At this, the second stage, however, we certainly must determine that money from the Network’s Legal Defense Fund is not being requested to defend a criminal who joined the Network with the expectation of committing a crime and having the Network squander its Fund defending illegal actions. As I told the deeply concerned member who emailed, absolutely no one in the Network wants the Legal Defense Fund wasted defending a genuinely criminal act, so yes, a funding review process certainly does have to be in place as protection against the outside chance that someone joined the Network, then committed a murder, for example.

Since the Network funds the member’s legal defense “in real time,” that is, as the legal bills arise and before a court hears all the facts of the case and renders a verdict, there absolutely must be a process in place to assure all of the Network members that we will protect the Legal Defense Fund from being plundered by someone who set out to commit a crime and not face the punishment.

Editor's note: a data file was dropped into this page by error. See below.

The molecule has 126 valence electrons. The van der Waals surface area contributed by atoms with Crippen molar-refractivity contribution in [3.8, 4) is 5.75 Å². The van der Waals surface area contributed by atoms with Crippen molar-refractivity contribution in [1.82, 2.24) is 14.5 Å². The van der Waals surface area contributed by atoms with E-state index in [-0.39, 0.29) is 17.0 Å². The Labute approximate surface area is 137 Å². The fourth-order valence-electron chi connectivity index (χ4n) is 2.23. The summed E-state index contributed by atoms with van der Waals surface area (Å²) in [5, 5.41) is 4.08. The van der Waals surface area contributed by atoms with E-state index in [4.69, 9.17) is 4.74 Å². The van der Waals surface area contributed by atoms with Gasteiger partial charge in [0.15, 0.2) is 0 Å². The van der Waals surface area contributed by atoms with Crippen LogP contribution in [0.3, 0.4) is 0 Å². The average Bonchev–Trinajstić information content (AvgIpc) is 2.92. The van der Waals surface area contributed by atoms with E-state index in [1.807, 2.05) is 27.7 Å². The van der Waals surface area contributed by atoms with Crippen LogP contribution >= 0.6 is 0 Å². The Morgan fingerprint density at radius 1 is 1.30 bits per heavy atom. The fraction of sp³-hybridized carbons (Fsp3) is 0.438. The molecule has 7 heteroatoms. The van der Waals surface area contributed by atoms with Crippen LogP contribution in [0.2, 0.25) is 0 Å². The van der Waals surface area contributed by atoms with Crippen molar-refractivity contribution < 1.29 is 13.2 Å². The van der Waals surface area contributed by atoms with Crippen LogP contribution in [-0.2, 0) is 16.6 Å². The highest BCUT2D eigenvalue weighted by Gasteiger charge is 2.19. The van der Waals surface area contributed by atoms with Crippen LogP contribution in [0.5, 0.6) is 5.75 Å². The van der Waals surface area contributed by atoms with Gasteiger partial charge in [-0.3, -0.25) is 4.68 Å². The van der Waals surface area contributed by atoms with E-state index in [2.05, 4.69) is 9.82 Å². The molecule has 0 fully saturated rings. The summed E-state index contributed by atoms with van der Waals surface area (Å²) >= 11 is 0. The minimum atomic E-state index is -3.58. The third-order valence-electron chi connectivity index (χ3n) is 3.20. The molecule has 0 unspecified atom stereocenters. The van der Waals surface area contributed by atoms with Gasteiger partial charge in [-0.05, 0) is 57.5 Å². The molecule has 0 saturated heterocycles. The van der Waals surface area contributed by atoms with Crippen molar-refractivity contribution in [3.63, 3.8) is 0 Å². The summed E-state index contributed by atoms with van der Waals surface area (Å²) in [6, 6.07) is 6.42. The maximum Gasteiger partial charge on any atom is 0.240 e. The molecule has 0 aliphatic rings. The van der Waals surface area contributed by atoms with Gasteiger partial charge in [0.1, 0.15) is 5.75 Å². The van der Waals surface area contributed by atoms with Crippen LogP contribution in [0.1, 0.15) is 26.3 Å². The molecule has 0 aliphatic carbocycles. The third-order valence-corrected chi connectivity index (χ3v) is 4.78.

Most of our competitors’ self-defense aftermath support plans are dependent on insurance and thus if going to trial, their customers have to wait for not-guilty verdicts to have their attorney fees and other legal expenses paid. The Network’s member support is not reliant on insurance and sometimes that makes it hard for people to grasp what the Network does for members who have had to defend themselves. In the final analysis, I honestly believe that the only “proof” is in our actions. Not what we say, nor what a competitor says about the Network. Only in our actions.

To date, eleven Network members have been the beneficiaries of Network support after self defense. These disbursements from the Fund have often been discussed in Network President Marty Hayes’ President’s Message in this journal. We don’t gossip about member incidents and give only general information about the support extended because we must protect member privacy at all costs. Our greatest commitment must be to you, our members, and to your well being first and foremost.

To do this best, we also need your trust. I hope this explanation of member benefits provides explanations that will overcome any worry and suspicion.

Click here to return to April 2015 Journal to read more.